ROUND-UP: Willis dies at 70; Harden’s 50 in vain; Kohli back at #1; and South Korea’s food worries
International Round-up: Former England captain Bob Willis dies at 70; James Harden’s dunk incorrectly ruled out; Virat Kohli back at number one; UEFA announces new playoff system for 2022 World Cup qualifiers; and South Korea to ship own food to Tokyo Games
CRICKET: Former England captain Bob Willis dies at 70
Former England captain Bob Willis has died at the age of 70.
The fast bowler took 325 wickets in 90 Tests from 1971 to 1984, claiming a career-best 8-43 to help England to a famous win over Australia at Headingley in the 1981 Ashes.
He captained England in 18 Tests and 29 one-day internationals before his retirement from all forms of cricket in 1984. In a statement, Willis’ family said he had died “after a long illness”.
“We are heartbroken to lose our beloved Bob, who was an incredible husband, father, brother and grandfather,” the statement continued. “He made a huge impact on everybody he knew and we will miss him terribly.”
Willis subsequently worked as a summariser on BBC TV before joining Sky Sports as a commentator in 1991. He continued to work for Sky and was part of their coverage of this summer’s Ashes series. (BBC Sport)
BASKETBALL: James Harden’s dunk incorrectly ruled
The Houston Rockets suffered a controversial 135-133 defeat by the San Antonio Spurs in Texas after a James Harden dunk was incorrectly ruled out.
Officials judged the ball had bounced out of the basket for Harden’s breakaway two-pointer in the fourth quarter, with the Rockets ahead 102-89.
The home side then blew a 10-point lead with four minutes of normal time to play to lose after double overtime. NBA referee James Capers later said Harden’s dunk “did clear the net”.
The crew chief added: “We have looked at the play and Harden dunked it so hard that the net carried back over the rim a second time and should have been a successful field goal.”
At the time, the Rockets protested on the sidelines, but failed to call for a video review of the play within the 30-second window allowed. It meant Harden’s 50-point personal tally was in vain. (BBC Sport)
CRICKET: Virat Kohli back at number one in Tests
The baton of No. 1 Test batsman in the world has changed hands between Virat Kohli and Steven Smith again, with Kohli surpassing Smith following a century in his team’s inaugural day-night Test, against Bangladesh in Kolkata.
While Kohli led the Indian batting effort, Smith failed to go past 36 in Australia’s home Tests against Pakistan, resulting in the swap at the top.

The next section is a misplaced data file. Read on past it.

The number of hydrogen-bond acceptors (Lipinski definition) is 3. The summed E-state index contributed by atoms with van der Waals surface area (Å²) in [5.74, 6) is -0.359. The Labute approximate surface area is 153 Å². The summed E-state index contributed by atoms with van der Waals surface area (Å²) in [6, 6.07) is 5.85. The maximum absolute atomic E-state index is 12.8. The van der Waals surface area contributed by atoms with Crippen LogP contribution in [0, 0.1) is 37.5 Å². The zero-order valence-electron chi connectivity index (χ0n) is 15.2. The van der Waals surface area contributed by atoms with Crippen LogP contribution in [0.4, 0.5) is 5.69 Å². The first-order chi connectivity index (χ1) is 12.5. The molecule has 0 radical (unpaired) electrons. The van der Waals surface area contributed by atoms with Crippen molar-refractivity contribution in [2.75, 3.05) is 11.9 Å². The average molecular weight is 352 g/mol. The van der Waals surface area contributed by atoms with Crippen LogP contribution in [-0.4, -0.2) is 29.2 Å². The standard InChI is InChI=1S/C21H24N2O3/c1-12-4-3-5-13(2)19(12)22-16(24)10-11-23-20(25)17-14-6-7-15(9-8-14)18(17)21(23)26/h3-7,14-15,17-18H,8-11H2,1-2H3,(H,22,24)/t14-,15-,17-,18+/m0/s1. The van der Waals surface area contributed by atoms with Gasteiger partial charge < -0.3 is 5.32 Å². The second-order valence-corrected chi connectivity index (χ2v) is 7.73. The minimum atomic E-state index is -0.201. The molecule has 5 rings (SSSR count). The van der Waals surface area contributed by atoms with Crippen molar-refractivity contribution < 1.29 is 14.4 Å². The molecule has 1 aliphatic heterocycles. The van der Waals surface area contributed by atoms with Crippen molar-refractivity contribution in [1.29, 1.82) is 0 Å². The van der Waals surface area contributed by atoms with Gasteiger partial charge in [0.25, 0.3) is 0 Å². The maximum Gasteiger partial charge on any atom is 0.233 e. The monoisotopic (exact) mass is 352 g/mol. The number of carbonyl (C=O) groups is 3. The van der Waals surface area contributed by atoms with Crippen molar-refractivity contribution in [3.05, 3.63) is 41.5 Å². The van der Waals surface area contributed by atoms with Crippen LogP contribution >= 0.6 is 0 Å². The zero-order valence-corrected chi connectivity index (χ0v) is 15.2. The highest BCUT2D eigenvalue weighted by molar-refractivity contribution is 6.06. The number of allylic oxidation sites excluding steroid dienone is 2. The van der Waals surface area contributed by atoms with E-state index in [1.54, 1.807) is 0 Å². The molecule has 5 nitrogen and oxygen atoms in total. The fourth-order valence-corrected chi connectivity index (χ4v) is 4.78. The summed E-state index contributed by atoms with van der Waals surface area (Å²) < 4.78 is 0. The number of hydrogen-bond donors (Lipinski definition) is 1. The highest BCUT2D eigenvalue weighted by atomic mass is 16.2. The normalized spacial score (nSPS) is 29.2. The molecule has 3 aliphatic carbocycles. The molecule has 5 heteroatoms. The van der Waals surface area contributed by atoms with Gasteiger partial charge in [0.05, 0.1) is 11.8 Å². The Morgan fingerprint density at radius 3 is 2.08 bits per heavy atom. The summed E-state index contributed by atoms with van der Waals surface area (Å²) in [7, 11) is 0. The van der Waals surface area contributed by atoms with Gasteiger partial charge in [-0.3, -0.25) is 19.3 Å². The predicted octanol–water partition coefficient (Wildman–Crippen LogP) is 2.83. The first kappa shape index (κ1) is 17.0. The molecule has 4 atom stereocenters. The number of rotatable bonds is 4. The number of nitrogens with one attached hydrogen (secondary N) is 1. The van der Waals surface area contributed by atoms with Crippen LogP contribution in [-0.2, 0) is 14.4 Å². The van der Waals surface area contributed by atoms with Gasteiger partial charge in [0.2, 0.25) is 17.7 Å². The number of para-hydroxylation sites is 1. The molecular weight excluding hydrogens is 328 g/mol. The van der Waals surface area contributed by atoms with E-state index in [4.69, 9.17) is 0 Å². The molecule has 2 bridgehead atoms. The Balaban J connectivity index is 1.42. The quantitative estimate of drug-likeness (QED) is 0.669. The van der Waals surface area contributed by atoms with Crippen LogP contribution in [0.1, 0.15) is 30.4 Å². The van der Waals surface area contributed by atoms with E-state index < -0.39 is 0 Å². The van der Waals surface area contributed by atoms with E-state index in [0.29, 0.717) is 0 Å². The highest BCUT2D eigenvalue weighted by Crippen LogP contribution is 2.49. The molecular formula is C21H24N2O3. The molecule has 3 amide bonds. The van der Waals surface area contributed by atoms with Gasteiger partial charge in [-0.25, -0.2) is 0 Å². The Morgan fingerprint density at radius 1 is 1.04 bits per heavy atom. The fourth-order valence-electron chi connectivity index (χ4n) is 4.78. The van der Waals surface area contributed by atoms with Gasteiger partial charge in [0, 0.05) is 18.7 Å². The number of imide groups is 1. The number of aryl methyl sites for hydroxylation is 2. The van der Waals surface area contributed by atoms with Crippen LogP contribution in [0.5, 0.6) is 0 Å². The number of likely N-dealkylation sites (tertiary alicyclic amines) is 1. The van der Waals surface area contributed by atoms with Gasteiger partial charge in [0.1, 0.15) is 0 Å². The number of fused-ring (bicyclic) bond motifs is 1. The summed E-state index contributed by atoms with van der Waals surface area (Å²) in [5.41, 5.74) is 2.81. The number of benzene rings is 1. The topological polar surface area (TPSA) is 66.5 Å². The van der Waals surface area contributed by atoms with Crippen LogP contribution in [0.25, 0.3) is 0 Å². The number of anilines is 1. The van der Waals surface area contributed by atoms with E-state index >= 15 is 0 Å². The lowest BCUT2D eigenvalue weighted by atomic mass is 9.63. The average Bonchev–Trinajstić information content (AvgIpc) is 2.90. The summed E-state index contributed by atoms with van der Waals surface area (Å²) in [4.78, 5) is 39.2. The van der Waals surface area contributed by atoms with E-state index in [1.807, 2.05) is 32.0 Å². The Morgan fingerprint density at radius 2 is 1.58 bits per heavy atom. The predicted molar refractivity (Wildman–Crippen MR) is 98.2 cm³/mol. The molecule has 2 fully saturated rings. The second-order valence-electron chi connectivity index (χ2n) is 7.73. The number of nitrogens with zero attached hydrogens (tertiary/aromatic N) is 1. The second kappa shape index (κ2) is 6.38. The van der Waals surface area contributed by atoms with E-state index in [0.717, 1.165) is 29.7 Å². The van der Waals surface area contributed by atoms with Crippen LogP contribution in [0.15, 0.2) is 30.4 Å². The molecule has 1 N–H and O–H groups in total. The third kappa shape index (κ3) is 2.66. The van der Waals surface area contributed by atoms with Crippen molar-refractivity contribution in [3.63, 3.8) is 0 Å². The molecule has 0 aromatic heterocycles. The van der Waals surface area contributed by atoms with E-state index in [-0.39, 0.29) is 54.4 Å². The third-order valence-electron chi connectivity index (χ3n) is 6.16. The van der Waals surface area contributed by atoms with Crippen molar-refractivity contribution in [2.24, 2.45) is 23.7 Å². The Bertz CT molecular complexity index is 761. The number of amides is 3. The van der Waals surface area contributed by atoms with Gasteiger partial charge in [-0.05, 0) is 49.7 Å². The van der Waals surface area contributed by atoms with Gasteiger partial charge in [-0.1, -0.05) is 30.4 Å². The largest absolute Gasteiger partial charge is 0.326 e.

FOOTBALL: New playoff system for 2022 World Cup qualifiers
UEFA is to introduce a new-look playoff system for its 2022 World Cup qualifying competition which will avoid the need to compare results of teams in different groups.
UEFA said the 55 teams, who will be battling for 13 places at the tournament in Qatar, will be divided into 10 groups.
The 10 group winners will qualify directly for the World Cup, while the runners-up will go into the playoffs along with two more teams from the 2020-21 Nations League.
Those 12 teams will then be divided into three paths, with a one-leg semi-final and a one-leg final in each path to decide the remaining three European finalists.
In the qualifiers for the 2018 World Cup, there were nine groups where the winners qualified directly and the eight best runners-up went into four two-leg playoffs. (Reuters)
TOKYO GAMES: South Korea to ship own food to Tokyo Games
South Korea’s Olympic committee plans to buy radiation detectors and ship homegrown ingredients to Japan for its athletes at the Tokyo Games because of worries local food may be contaminated by the 2011 Fukushima nuclear disaster.
Japan has posted data to show the country is safe from Fukushima radiation and many countries have lifted Fukushima-related food restrictions.
The Korea Sports & Olympic Committee (KSOC) plans to ship red pepper paste, a key ingredient in Korean dishes, and other foods, and check for radiation in meat and vegetables that can only be sourced locally due to stringent quarantine rules, a KSOC meals plan report shows.
“Apparently, ingredients and food will be transported from South Korea as much as possible, possibly including canned food,” Shin Dong-keun, a ruling Democratic Party member of the parliamentary sports committee who was recently briefed by KSOC, told Reuters in an interview.
“For this Olympic games, food is our team’s main focus so they can provide safe meals for the athletes to erase radiation worries, as opposed to in the past, food was meant to play the supplementary role of helping with their morale.” (Reuters)